Lesson 11

Perpendicular Lines in the Plane

Lesson Narrative

In previous courses, students studied slopes of lines. In previous units, students studied perpendicular lines. In this lesson, students connect these ideas and prove that non-vertical and non-horizontal perpendicular lines have slopes with opposite reciprocals—that is, that they have a product of -1. Students begin by rotating a figure 90 degrees. Then they collect data about the slopes of the perpendicular lines in the original figure and the rotated image. They use their data to make a conjecture about slopes of perpendicular lines. Finally, they have an opportunity to construct a viable argument (MP3) by proving their conjecture is true for all lines.

Technology isn't required for this lesson, but there are opportunities for students to choose to use appropriate technology to solve problems. We recommend making technology available.

Learning Goals

Teacher Facing

  • Prove the slope criterion for perpendicular lines and use it to solve geometric problems.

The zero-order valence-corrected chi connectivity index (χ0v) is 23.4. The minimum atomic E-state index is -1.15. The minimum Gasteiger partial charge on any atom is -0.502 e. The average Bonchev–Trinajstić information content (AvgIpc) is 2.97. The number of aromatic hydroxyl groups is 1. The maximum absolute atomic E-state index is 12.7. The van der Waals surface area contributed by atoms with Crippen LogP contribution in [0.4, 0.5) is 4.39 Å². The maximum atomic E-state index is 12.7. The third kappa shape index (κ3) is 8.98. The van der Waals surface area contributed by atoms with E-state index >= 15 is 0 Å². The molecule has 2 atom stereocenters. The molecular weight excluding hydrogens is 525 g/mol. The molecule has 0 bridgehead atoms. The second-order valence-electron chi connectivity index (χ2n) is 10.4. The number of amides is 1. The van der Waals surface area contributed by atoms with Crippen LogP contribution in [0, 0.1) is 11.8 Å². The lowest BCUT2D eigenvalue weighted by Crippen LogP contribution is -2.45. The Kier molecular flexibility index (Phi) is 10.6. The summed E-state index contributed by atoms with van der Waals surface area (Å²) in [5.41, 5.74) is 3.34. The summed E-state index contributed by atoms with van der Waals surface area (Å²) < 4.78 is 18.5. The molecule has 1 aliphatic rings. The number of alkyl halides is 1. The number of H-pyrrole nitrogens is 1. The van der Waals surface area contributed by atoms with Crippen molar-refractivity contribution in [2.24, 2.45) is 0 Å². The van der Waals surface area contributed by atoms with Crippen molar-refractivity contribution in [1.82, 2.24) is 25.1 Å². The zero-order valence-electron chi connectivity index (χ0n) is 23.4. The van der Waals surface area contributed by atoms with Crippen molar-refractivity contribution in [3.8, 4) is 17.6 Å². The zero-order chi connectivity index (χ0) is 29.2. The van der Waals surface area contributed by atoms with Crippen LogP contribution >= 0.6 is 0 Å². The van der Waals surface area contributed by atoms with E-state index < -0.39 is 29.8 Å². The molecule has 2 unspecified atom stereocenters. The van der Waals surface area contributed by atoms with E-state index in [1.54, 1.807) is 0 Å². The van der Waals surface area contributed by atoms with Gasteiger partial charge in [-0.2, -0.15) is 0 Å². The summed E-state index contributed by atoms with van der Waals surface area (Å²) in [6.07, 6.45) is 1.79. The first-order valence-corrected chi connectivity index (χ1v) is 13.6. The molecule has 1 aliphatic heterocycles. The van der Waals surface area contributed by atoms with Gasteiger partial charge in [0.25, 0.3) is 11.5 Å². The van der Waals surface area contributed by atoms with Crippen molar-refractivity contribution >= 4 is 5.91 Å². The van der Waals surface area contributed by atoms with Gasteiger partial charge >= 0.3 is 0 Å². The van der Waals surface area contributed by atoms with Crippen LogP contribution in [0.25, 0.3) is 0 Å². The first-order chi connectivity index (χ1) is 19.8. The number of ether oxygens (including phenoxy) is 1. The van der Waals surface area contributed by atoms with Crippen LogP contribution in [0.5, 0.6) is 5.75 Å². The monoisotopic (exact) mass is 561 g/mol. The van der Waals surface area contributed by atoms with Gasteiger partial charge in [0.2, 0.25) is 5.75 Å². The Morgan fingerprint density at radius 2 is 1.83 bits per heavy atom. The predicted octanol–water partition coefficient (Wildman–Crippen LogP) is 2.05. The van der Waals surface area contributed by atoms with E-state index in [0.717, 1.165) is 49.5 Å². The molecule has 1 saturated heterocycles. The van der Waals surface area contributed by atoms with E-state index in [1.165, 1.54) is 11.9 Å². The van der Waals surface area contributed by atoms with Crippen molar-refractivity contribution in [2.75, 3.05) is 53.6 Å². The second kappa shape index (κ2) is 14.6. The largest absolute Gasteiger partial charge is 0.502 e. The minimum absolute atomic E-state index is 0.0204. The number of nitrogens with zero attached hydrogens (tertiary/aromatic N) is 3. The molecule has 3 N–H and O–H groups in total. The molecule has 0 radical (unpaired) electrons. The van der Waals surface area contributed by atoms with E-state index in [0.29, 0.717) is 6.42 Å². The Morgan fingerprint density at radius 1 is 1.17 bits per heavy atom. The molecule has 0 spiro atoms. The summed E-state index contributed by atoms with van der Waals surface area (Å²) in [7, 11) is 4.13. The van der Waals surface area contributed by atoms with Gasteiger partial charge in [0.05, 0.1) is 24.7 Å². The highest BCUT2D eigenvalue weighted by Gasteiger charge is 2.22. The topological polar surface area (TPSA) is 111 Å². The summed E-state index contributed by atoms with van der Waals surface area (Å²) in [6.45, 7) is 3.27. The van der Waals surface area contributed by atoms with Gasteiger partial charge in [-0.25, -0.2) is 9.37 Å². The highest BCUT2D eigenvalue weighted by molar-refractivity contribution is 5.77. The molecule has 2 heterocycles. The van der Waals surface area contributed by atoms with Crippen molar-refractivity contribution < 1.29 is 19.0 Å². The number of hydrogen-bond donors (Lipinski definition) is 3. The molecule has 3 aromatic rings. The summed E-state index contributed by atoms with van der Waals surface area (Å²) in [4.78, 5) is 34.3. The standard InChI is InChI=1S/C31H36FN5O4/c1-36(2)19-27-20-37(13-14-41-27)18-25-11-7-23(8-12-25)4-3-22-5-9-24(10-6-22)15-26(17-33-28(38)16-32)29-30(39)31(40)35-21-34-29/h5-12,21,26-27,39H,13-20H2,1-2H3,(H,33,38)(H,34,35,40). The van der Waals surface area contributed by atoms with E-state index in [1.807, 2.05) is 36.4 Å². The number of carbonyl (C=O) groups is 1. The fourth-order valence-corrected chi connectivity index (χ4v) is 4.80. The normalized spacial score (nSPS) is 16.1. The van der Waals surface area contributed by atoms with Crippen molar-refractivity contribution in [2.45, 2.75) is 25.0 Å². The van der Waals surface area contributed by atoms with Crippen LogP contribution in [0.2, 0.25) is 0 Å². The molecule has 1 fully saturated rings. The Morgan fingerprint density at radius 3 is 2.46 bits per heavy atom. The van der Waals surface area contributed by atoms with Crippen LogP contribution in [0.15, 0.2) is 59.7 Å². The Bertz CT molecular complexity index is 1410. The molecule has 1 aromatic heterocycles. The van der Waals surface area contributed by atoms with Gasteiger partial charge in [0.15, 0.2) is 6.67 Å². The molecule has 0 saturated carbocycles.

Student Facing

  • Let’s analyze the slopes of perpendicular lines.

Required Preparation

Though graph paper is not specifically called for, students may find it useful, especially in the lesson synthesis.

Learning Targets

Student Facing

  • I can prove that the slopes of perpendicular lines are opposite reciprocals.
  • I can use slopes of perpendicular lines to solve problems.

CCSS Standards


Building Towards

Glossary Entries

  • opposite

    Two numbers are opposites of each other if they are the same distance from 0 on the number line, but on opposite sides.

    The opposite of 3 is -3 and the opposite of -5 is 5.

  • point-slope form

    The form of an equation for a line with slope \(m\) through the point \((h,k)\). Point-slope form is usually written as \(y-k = m(x-h)\). It can also be written as \(y = k + m(x-h)\).

    A line with point h comma k on an x y axis.
  • reciprocal

    If \(p\) is a rational number that is not zero, then the reciprocal of \(p\) is the number \(\frac{1}{p}\).